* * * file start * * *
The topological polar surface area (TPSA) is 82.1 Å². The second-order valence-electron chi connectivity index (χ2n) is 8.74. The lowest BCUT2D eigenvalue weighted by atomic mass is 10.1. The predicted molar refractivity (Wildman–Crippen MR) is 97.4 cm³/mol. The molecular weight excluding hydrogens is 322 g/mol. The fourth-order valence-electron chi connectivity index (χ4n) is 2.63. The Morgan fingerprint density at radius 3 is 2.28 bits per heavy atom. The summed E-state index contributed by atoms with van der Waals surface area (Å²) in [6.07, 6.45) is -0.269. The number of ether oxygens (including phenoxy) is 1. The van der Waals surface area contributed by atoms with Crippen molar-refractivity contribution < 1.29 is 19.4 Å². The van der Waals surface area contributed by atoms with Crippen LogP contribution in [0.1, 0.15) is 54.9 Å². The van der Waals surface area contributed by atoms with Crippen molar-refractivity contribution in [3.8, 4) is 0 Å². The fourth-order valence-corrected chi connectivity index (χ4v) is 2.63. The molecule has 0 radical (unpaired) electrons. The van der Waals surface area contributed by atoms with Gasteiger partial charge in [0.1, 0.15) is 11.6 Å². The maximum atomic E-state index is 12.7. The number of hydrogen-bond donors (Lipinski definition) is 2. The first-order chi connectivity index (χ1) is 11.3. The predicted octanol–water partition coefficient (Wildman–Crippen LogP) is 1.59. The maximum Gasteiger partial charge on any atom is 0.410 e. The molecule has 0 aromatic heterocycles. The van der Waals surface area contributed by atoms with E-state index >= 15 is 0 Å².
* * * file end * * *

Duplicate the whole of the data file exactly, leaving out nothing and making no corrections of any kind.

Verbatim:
The topological polar surface area (TPSA) is 82.1 Å². The second-order valence-electron chi connectivity index (χ2n) is 8.74. The lowest BCUT2D eigenvalue weighted by atomic mass is 10.1. The predicted molar refractivity (Wildman–Crippen MR) is 97.4 cm³/mol. The molecular weight excluding hydrogens is 322 g/mol. The fourth-order valence-electron chi connectivity index (χ4n) is 2.63. The Morgan fingerprint density at radius 3 is 2.28 bits per heavy atom. The summed E-state index contributed by atoms with van der Waals surface area (Å²) in [6.07, 6.45) is -0.269. The number of ether oxygens (including phenoxy) is 1. The van der Waals surface area contributed by atoms with Crippen molar-refractivity contribution < 1.29 is 19.4 Å². The van der Waals surface area contributed by atoms with Crippen LogP contribution in [0.1, 0.15) is 54.9 Å². The van der Waals surface area contributed by atoms with Crippen molar-refractivity contribution in [3.8, 4) is 0 Å². The fourth-order valence-corrected chi connectivity index (χ4v) is 2.63. The molecule has 0 radical (unpaired) electrons. The van der Waals surface area contributed by atoms with Gasteiger partial charge in [0.1, 0.15) is 11.6 Å². The maximum atomic E-state index is 12.7. The number of hydrogen-bond donors (Lipinski definition) is 2. The first-order chi connectivity index (χ1) is 11.3. The predicted octanol–water partition coefficient (Wildman–Crippen LogP) is 1.59. The maximum Gasteiger partial charge on any atom is 0.410 e. The molecule has 0 aromatic heterocycles. The van der Waals surface area contributed by atoms with E-state index >= 15 is 0 Å².